Mining EO upholds primacy of national laws – Paje

Salceda said the Supreme Court is a probable battleground

MANILA, Philippines – Malacañang’s much-awaited executive order (EO) on mining will reiterate the “primacy” of national laws over local ordinances, according to Environment Secretary Ramon Paje.

Unless these ordinances have been rendered illegal, however, the national government will have no choice but to uphold them, Paje said.

He cited the case of Sagittarius Mining Inc, which operates the $6-billion Tampakan copper-gold mine in Cotabato. Paje denied the company’s application for an environmental compliance certificate in January because of an existing ban on open-pit mining in the province. 

“Unless it’s rendered illegal, to us, it’s still an ordinance,” Paje told reporters in a workshop on investigative reporting on the environment.

Paje said this amid the backlash over one of the most contentious provisions of the draft mining EO — “Principle No. 4” or “Agenda No. 4” that asserts the primacy of national laws over local ordinances.

The mining EO was supposed to have been released Friday, June 22, but Presidential Communications Secretary Ricky Carandang said it was yet to be signed by President Aquino.

Paje said he met with Executive Secretary Paquito Ochoa and Justice Secretary Leila de Lima Friday afternoon to fine-tune the draft EO. “There were no major objections [on the draft],” he said.

President Aquino earlier said he found some provisions of the EO “superfluous” and wanted them changed. He indicated taxes imposed on mining firms should be raised and as many as 78 areas in the country would be declared no-mining zones.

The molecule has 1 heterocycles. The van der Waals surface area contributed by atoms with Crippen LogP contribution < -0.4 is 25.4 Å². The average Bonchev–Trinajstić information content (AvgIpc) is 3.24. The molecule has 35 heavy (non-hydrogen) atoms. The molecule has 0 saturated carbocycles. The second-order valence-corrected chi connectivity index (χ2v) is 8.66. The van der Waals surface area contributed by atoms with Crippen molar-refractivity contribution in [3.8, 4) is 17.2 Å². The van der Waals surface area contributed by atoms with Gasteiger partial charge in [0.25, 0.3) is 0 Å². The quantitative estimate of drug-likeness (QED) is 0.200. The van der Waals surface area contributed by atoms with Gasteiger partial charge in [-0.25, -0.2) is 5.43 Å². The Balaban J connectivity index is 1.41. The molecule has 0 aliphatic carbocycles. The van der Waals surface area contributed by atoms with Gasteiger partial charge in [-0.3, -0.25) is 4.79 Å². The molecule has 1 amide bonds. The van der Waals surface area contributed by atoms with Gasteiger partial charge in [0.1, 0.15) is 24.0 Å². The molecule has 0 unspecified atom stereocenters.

Paje said the EO contains the following provisions:

a. Mining will be banned in primary agricultural lands and tourist destinations. When asked, however, if this means mining will be prohibited in Palawan, Paje said this depends on how the Palawan Council for Sustainable Development (PCSD) will define or identify tourist spots. The PCSD has been criticized for allegedly allowing mining in natural forests.

b. The climate change cluster and economic cluster will merge to form a mining industry council.

Anti-mining ordinances

If the new mining EO contains “Principle No. 4,” local anti-mining ordinances will be questioned before the Supreme Court, Albay Governor Joey Salceda, a partymate of President Aquino and one of the staunchest critics of mining, said.

“At the end of the day, they will just have to go to each and every one of these ordinances and have them invalidated,” Salceda told the reporters in the workshop.

Salceda, who is also head of the Regional Development Council, said there are 40 local ordinances that ban mining in different provinces.

Albay is one of the provinces that have a mining-free policy. But there is one mining company operating there — Rapu-Rapu — because their permit was granted before the ban was put in place in 2011.

Paje however said the legality of the ordinances need not be questioned before the High Court, noting there are other ways to render them invalid. He said the local council or the Sanggunian can invalidate an ordinance. –

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